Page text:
Innocence Project Calls Ruling a Major Step Forward in Determining Whether Texas Executed an Innocent Man
(SAN JACINTO COUNTY, TX; June 15, 2010) – A Texas court has given the green light for advanced DNA testing on a one-inch strand of hair that could prove whether a Texas man was wrongfully executed in 2000. The ruling marks the first time in the state that such a test has been ordered posthumously and the second time in the nation, the Innocence Project said.
In a ruling issued late yesterday, Judge Paul C. Murphy of the District Court in San Jacinto denied the state’s motion to dismiss the case and destroy the evidence and ordered officials to submit the samples to testing.
“We have said all along that this case is about a search for the truth and the public’s right to know. We are very pleased that the court agrees with this objective,” said Barry Scheck, Co-Director of the Innocence Project, which is affiliated with Cardozo School of Law. “We hope the District Attorney’s office will now work with us to find mutually agreeable experts to examine and test this evidence within 60 days, or sooner, as ordered by the court.”
The Texas Observer, the Innocence Project, the Innocence Project of Texas and the Texas Innocence Network filed motions in state court in San Jacinto County three years ago asking for a temporary restraining order that would prevent officials from destroying the only piece of physical evidence in the case of Claude Jones. The lawsuit also sought a court order to conduct DNA testing that could determine whether the hair actually comes from Jones, who was convicted of murder in 1990 and executed on December 7, 2000.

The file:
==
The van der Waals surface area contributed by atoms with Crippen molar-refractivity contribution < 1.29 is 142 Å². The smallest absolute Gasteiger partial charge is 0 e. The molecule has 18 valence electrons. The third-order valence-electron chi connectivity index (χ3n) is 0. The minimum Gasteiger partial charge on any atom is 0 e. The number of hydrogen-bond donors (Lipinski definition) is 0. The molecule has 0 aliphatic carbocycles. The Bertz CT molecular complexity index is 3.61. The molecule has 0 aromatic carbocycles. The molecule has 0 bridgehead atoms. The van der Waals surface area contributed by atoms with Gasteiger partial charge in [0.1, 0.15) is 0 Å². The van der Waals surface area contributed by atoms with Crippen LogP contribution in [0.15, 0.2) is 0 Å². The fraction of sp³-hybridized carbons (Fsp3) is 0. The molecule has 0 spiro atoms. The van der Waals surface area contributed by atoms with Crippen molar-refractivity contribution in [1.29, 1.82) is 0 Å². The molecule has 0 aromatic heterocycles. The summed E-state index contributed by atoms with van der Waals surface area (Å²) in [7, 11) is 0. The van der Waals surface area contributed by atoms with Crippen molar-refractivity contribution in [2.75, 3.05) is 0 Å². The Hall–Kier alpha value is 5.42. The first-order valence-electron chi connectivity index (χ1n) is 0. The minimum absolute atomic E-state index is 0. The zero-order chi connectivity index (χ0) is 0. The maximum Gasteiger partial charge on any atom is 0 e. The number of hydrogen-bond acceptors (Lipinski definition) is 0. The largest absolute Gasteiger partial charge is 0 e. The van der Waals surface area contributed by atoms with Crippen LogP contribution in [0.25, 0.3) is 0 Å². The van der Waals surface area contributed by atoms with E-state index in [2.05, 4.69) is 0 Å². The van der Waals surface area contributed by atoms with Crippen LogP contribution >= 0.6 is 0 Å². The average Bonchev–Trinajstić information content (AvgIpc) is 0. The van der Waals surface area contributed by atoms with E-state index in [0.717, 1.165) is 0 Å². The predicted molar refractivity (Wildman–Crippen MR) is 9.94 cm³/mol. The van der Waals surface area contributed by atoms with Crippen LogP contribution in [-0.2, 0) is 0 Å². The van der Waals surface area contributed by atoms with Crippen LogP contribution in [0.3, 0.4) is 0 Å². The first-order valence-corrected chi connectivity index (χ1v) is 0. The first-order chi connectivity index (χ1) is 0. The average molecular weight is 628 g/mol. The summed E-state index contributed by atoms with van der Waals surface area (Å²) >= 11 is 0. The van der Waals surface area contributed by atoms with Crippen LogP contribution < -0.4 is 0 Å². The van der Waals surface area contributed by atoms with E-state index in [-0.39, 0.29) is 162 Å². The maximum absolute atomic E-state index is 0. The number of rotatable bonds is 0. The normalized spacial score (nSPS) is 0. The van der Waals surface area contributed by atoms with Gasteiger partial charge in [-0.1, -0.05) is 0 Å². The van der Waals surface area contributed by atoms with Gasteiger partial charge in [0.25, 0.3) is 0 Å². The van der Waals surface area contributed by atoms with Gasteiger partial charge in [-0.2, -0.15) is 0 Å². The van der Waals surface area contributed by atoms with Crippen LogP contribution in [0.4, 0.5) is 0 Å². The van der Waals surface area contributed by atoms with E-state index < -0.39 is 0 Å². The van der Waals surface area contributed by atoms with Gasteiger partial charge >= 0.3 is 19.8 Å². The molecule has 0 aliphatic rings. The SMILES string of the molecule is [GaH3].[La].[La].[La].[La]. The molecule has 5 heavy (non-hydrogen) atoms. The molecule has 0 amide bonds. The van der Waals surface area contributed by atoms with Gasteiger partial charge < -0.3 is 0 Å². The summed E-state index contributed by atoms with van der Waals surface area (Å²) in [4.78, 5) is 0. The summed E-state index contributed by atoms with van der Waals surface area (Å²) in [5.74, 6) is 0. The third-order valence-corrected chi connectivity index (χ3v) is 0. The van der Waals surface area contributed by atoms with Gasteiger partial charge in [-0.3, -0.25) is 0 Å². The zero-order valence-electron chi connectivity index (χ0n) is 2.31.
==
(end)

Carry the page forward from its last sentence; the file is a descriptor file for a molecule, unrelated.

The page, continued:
Jones was convicted of murdering liquor-store owner Allen Hilzendager after driving to the store with paroled murderer Danny Dixon. The prosecution argued at trial that Jones walked into Hilzendager’s store and shot him three times. The gun belonged to a friend of Dixon’s, Timothy Mark Jordan, who said that Jones confessed to him. A single hair fragment discovered on the store counter was examined under a microscope—a technique that hasn’t changed much in over 100 years. The crime lab expert said the hair “matched” Jones – a scientifically impossible conclusion.
The proposed mitochondrial DNA testing could identify the source of the hair with far more accuracy than the previous microscopic examination. According to the Innocence Project, mitochondrial DNA testing on the hair evidence could establish any of the following:
(1) Jones was guilty;
(2) the hair comes from the charged accomplice Dixon, which would strongly support a claim that Jones was innocent (since eyewitnesses reported only one assailant entering the premises, and Dixon denied being present in the store); or
(3) the hair came from the victim or some other individual, which, by excluding Jones and contradicting the critical evidence against him at trial and relied on by the appeals courts, would mean there was not legally sufficient evidence to convict Jones, much less execute him.
Texas leads the nation in the number of innocent people who were exonerated through DNA testing after being wrongfully convicted. Across the state, 40 people have been exonerated with DNA since 1994. They served a total of 558 years in prison. Nationwide, 254 people have been exonerated through DNA testing, 17 of whom were sentenced to die, according to the Innocence Project.
The Texas Observer, the Innocence Project, the Innocence Project of Texas and the Texas Innocence Network are represented by Mayer Brown LLP in Houston and New York.
See Judge Murphy’s final ruling
See the timeline of events in Jones’ case
Read the Innocence Project’s
on seeking DNA testing in Jones’ case.
Press Contact: Emily Whitfield; 212-364-5346; EWhitfield@innocenceproject.org
Alana Salzberg; 212-364-5983; ASalzberg@innocenceproject.org